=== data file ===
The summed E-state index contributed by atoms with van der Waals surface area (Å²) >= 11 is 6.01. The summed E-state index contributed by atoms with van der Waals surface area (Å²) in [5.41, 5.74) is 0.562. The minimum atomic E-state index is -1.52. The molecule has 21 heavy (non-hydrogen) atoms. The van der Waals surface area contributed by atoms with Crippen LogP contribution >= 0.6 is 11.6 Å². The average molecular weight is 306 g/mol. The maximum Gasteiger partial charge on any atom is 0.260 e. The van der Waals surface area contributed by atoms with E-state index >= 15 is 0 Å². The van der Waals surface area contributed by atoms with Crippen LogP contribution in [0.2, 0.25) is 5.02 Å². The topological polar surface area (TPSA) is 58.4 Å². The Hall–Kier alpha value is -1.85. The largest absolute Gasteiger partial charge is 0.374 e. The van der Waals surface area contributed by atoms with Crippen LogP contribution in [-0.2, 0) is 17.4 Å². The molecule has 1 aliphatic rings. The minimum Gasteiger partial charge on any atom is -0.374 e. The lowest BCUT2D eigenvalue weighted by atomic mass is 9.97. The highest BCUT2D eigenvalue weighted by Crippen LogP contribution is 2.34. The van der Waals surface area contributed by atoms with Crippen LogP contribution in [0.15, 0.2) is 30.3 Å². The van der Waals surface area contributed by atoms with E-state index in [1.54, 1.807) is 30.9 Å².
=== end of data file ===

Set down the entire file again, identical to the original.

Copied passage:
The summed E-state index contributed by atoms with van der Waals surface area (Å²) >= 11 is 6.01. The summed E-state index contributed by atoms with van der Waals surface area (Å²) in [5.41, 5.74) is 0.562. The minimum atomic E-state index is -1.52. The molecule has 21 heavy (non-hydrogen) atoms. The van der Waals surface area contributed by atoms with Crippen LogP contribution >= 0.6 is 11.6 Å². The average molecular weight is 306 g/mol. The maximum Gasteiger partial charge on any atom is 0.260 e. The van der Waals surface area contributed by atoms with E-state index >= 15 is 0 Å². The van der Waals surface area contributed by atoms with Crippen LogP contribution in [0.2, 0.25) is 5.02 Å². The topological polar surface area (TPSA) is 58.4 Å². The Hall–Kier alpha value is -1.85. The largest absolute Gasteiger partial charge is 0.374 e. The van der Waals surface area contributed by atoms with Crippen LogP contribution in [-0.2, 0) is 17.4 Å². The molecule has 1 aliphatic rings. The minimum Gasteiger partial charge on any atom is -0.374 e. The lowest BCUT2D eigenvalue weighted by atomic mass is 9.97. The highest BCUT2D eigenvalue weighted by Crippen LogP contribution is 2.34. The van der Waals surface area contributed by atoms with Crippen LogP contribution in [0.15, 0.2) is 30.3 Å². The van der Waals surface area contributed by atoms with E-state index in [1.54, 1.807) is 30.9 Å².